In a tale of best intentions gone wrong, the Office of the
Information and Privacy Commissioner of Alberta
("Commissioner") recently found in
College (Re), 2013 CanLII 52666 (AB OIPC) that an
educational institution that recycled its servers without ensuring
the data on them had been wiped had not met privacy requirements.
The decision identifies some key considerations for corporations
decommissioning and disposing of technology.
Bow Valley College ("BVC") had 21
servers it was decommissioning. Mindful of environmental concerns,
it contacted a third party, the Electronic Recycling Association of
Alberta ("ERA"), a not-for-profit
society, to handle the data wiping and disposal of the hardware.
BVC was also alive to privacy concerns, and prior to obtaining a
membership in the ERA, made sure it toured ERA's facilities and
was satisfied with the ERA's processes.
BVC proceeded to decommission the servers. Four months later, a
purchaser of one of the decommissioned servers booted it up and
found personal information (including SIN numbers, credit card
numbers, and salaries) of 189,900 students and 3,500 employees of
BVC spanning almost 20 years. Over the next few months, the
Commissioner received complaints from 28 individuals affected.
Meanwhile, BVC went into crisis mode and conducted its own
investigation. BVC immediately ceased using a third party for
decommissioning servers. It tracked down the remaining 20 servers
and found that eight them had personal information on them. It
reviewed all the information on the recovered servers to identify
the affected individuals and sent out letters to each of them. It
also sent emails, set up a telephone number and an email address
for information and in some cases, set up face-to-face meetings. It
advised affected individuals of their right to make a complaint to
the Commissioner and apologized. BVC estimated that its cost to
respond to this incident cost over $247,000.
There was no question that the information constituted personal
information. The Commissioner's investigation focused on
whether BVC had taken sufficient steps to protect this personal
Despite BVC's diligence in determining ERA's capacities,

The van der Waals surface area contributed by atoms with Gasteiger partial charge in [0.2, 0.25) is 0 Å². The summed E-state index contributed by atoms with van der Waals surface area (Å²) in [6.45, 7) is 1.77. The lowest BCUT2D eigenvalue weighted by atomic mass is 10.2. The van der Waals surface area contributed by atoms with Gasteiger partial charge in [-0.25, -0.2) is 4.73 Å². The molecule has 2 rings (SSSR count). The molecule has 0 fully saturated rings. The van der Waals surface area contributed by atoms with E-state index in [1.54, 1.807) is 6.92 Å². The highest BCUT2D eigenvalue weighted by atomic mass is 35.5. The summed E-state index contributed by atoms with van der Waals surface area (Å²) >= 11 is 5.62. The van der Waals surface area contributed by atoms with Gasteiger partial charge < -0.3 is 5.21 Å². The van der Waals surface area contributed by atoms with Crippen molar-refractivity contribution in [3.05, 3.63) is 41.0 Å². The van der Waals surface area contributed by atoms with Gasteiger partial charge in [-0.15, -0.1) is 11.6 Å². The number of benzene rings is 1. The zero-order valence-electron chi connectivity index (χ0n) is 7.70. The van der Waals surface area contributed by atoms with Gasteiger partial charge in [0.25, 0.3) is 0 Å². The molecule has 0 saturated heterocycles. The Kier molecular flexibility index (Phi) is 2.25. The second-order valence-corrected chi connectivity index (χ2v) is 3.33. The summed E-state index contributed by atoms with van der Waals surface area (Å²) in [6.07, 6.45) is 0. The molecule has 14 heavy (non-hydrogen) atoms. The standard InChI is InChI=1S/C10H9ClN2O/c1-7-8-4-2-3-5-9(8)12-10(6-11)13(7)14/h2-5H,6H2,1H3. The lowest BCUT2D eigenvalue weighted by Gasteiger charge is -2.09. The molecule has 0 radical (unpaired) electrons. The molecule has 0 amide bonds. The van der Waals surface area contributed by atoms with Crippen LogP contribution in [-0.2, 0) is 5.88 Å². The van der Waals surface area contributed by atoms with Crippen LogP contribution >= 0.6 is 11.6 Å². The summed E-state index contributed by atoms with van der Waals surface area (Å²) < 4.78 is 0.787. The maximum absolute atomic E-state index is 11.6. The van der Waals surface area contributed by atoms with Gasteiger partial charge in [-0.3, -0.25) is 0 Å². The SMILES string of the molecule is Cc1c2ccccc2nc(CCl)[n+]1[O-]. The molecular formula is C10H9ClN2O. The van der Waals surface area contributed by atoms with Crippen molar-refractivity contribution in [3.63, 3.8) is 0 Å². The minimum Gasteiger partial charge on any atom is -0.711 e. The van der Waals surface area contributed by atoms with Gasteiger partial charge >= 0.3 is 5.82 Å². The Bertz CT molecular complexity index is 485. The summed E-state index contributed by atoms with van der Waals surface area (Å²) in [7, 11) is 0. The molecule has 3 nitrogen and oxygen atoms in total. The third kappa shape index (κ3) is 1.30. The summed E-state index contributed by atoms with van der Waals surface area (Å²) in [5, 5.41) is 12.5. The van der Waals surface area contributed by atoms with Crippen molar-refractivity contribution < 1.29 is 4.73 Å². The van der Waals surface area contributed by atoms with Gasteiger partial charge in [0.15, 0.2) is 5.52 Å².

reviewing its processes, inspecting the company's premises, and
entering into a written agreement with the company, the
Commissioner found that BVC had not taken sufficient steps to
protect the personal information.
The Commissioner determined that BVC did have a written
agreement with ERA, but it was a membership agreement only. It
didn't include a contract for data wiping and destruction of
technology. The ERA offered these services, but it was not part of
the membership fees – it was a separate agreement. BVC had
failed to distinguish between the two agreements, and assumed it
had contracted with the ERA for data wiping and destruction.
The Commissioner was of the view that had BVC closed the loop
– examined the invoices it received from ERA to confirm the
services it had received – it would have been aware that it
had been charged for pickup services, and not data destruction and
The Commissioner declined to order any specific remedy as in her
view, the matter had been adequately addressed by BVC's actions
subsequent to the breach. BVC agreed to conduct an independent
audit of its information security practices implemented in response
to this incident.
This case sounds a cautionary note for companies that use third
parties for data wiping and hardware disposal. When ensuring a
valid contract is in place, confirmation of services completed,
both on an administrative level (e.g. invoices reflecting data
wiping and hardware disposal) and a on a technical level (e.g.
written confirmation or certification by an IT specialist that
personal information has been deleted) may be required.
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